~ quoted in Born to Love
As an expat living in Phnom Penh it is perfectly easy to ignore the poverty that the people surrounding you are immersed in. Two nights ago I walked through a crowded Night Market making my way towards colleagues at a Sky Bar above the market. A detached bystander weaving through the throngs, I declined the advances of a few beggars and sellers. With a jolt of surprise at the mass of squirming fish in shallow metal bowls, drowning on a sea of bitumen, I took a sharp turn into a dark alleyway. Did the man saying “Hello” to me from a plastic chair near the entrance even know there was a bar upstairs? Was he guarding the entrance to ensure only a select few with the right profile were entering or was he merely sitting in his usual spot watching the world go by?
At the top of the stairs I approached the bar and ordered a $5 glass of wine. That’s more than most traders working into the night two storeys below us could hope to make in a day. But they were out of sight now. From the open air verandah you look out across the single-storey, multi-coloured, rusted tin sheets crammed ruggedly together to form a patchwork roof over the block-sized marketplace, to scattered high rise apartment blocks beyond. Looking across poverty to prosperity; across the foreign to the familiar.
The open air bar was crammed with people all enjoying our affluence, who had all entered via the Night Market below. Every one of us knew we were two storeys above a mass of bustling traders existing in a micro-economy but it seemed no obstacle to our indulgence. My national colleagues’ reference to “People From The Sky” seemed a pertinent phrase from this elevated position. [Some of my Khmer friends talk about “the people from the sky”, who fly in, dominate with an air of superiority for their chosen amount of time, then fly out again].
A housemate once told me when I was studying indigenous health and planning to move to Alice Springs to work, that “you are enjoying indigenous health now but once you work with them you’ll soon change your mind”. His comments proved to be very wrong, but they reflected an attitude I have encountered for more than 20 years now, that indigenous people deserve their disadvantage through their own individual choices. So it comes as no surprise to learn that in Cambodia, some who prosper also malign the impoverished as deserving of their plight and undeserving of support or empathy. This belief evades recognition that systems and institutions will favour some while excluding and even repressing others, based on factors that are often beyond an individual’s control. Perhaps the issue is too abstract when black-and-white thinking is a much easier way for us to comprehend the world’s complexities.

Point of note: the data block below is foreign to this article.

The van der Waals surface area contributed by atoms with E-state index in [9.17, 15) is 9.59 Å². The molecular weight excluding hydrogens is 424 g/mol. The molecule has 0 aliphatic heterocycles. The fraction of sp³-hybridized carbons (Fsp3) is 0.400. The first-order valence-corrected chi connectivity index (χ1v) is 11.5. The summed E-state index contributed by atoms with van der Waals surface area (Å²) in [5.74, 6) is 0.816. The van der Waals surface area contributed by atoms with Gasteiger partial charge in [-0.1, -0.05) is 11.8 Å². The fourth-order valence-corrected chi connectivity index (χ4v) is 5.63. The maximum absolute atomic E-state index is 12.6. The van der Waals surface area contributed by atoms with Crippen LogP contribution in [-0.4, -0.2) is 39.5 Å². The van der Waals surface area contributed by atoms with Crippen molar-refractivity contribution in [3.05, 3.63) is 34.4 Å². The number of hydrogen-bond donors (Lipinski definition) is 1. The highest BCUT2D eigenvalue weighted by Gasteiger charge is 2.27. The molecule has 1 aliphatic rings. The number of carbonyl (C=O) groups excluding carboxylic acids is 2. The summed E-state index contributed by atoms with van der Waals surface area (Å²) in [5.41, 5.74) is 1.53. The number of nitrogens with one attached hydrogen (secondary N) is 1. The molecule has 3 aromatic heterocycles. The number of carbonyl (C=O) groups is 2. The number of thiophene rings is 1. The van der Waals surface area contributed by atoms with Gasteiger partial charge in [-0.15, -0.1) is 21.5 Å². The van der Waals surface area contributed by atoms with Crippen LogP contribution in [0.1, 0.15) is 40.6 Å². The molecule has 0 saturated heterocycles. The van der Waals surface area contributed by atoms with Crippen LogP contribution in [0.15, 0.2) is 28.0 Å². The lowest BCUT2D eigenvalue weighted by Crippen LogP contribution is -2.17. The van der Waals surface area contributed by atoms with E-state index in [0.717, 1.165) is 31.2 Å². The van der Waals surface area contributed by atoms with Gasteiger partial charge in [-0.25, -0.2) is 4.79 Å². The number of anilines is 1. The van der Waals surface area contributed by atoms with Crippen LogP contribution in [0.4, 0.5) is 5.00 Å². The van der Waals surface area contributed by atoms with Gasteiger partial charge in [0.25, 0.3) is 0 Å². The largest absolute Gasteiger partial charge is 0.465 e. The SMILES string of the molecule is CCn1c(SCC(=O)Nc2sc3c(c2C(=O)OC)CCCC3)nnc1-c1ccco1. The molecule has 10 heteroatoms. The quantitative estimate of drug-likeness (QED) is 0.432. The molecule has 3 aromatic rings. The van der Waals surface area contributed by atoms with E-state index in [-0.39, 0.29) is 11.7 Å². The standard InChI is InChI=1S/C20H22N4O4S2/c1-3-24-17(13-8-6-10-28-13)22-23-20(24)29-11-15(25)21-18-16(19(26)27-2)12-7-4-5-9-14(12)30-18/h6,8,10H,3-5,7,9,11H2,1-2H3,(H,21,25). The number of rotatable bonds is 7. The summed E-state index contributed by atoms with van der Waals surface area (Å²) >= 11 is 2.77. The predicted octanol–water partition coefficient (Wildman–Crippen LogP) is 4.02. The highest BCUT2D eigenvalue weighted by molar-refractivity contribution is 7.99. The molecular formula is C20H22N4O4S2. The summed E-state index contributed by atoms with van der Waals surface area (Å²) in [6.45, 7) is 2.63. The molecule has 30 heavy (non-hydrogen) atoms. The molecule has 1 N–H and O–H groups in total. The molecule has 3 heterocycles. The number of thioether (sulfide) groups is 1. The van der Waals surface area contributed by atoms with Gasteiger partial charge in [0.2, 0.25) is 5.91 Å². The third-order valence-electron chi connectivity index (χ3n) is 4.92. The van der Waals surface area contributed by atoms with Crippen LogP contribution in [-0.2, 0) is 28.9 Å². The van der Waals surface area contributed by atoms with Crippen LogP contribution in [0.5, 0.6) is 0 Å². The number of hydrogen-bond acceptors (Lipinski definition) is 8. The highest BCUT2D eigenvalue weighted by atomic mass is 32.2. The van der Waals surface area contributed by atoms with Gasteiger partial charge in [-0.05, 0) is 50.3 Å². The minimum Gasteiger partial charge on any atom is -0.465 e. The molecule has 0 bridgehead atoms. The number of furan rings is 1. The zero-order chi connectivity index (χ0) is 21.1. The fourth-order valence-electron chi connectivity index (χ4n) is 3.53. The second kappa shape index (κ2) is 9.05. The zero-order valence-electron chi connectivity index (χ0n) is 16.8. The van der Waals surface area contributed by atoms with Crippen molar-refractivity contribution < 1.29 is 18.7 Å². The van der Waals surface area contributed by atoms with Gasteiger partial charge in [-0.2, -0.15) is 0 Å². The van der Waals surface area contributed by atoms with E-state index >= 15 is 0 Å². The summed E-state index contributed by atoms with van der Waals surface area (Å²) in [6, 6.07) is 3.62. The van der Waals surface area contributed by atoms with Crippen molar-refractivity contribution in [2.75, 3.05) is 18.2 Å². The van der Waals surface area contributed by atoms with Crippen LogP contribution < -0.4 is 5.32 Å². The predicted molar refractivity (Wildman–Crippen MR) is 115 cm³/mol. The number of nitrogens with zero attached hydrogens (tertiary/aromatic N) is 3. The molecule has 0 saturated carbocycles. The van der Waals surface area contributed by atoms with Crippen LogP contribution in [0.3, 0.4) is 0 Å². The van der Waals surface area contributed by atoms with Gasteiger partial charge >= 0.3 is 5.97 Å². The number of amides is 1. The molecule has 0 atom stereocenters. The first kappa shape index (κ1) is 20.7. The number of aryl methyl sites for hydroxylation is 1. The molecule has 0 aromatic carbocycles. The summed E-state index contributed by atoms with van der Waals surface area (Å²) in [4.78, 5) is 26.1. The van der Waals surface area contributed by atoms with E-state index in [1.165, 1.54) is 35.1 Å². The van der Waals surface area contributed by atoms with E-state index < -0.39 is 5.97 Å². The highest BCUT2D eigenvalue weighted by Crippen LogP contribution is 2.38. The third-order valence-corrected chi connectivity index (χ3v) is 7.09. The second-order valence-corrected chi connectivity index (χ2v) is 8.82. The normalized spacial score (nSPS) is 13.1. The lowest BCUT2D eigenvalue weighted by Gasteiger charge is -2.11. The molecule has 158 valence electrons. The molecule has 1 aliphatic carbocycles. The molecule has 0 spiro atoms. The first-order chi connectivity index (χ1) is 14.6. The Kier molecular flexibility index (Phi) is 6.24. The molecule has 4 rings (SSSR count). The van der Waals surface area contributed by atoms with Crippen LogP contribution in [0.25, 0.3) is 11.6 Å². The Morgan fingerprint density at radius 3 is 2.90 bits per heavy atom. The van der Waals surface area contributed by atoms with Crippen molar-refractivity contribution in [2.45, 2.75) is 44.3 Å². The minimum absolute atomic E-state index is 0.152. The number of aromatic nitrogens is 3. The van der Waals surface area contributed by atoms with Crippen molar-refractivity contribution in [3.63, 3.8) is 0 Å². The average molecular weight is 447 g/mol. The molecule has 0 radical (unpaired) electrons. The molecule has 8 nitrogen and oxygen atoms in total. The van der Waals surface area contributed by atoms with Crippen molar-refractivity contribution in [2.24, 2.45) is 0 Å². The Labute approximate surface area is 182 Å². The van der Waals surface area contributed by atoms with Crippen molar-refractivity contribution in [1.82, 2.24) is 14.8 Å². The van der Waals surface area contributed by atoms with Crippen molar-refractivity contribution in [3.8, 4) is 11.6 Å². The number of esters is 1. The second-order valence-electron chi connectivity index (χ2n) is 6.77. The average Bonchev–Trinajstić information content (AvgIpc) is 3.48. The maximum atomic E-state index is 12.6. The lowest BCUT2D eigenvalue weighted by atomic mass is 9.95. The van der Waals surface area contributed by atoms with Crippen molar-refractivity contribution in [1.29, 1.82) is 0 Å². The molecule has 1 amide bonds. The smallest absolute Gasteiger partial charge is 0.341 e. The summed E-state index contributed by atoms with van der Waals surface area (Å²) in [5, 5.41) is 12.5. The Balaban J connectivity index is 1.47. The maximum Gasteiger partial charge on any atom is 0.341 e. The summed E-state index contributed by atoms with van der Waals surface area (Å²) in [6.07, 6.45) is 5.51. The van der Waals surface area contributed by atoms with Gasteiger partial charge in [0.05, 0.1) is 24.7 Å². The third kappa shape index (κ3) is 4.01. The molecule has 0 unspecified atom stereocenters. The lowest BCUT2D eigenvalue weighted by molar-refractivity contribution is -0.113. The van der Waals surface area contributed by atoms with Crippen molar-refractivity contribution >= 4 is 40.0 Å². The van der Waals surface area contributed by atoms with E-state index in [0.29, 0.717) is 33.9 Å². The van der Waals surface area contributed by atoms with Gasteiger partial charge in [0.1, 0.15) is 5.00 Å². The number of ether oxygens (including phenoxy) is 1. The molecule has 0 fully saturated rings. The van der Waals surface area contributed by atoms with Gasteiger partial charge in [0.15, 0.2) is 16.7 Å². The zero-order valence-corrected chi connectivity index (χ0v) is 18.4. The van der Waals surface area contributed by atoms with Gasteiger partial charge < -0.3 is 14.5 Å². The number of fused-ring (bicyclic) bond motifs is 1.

Bruce Perry, a child psychiatrist and Maia Szalavitz, a journalist, describe this phenomenon well in their book Born For Love. Expressly, from the book’s introduction, “There’s been a recent explosion of scientific research ….. that show how empathy and the caring it enables are an essential part of human health ….. Empathy remains both intensely important and widely misunderstood ….. Though Americans especially like to proclaim independence, our health, creativity, productivity, and humanity emerge from our interdependence ….. The <ability to empathise> helped us become one of the most successful species on earth. We survive because <we can empathise> ….. This book is about why we need an empathy epidemic. Empathy underlies virtually everything that makes society work – like trust, altruism, collaboration, love, charity. Failure to empathise is a key part of most social problems – crime, violence, war, racism, child abuse, and inequity, to name just a few ….. By understanding and increasing just this one capacity of the human brain, an enormous amount of social change can be fostered. Failure to understand and cultivate empathy, however, could lead to a society in which no one would want to live – a cold, violent, chaotic and terrifying war of all against all. This destructive type of culture has appeared repeatedly in various times and places in human history and still reigns in some parts of the world. And it’s a culture that we could be inadvertently developing throughout America if we do not address current trends in child rearing, education, economic inequality, and our core values“.
My personal theory is that the evolution of financial comfort triggers a risk of losing our ability to understand the complex reasons for poverty and disadvantage, as they become remote and therefore less important, to our personal experience. We have also twisted our definition of what success actually means, with an exaggerated fixation on financial factors. This is often accompanied by a focus on highly superficial concerns such as the suburb where you live, the type of car you drive, how many countries you’ve traveled to, or which university you studied at. The quote above from Born To Love brings us back to the reality, that success is actually determined by our ability to relate to and care for each other. As a society, we seem to have forgotten this!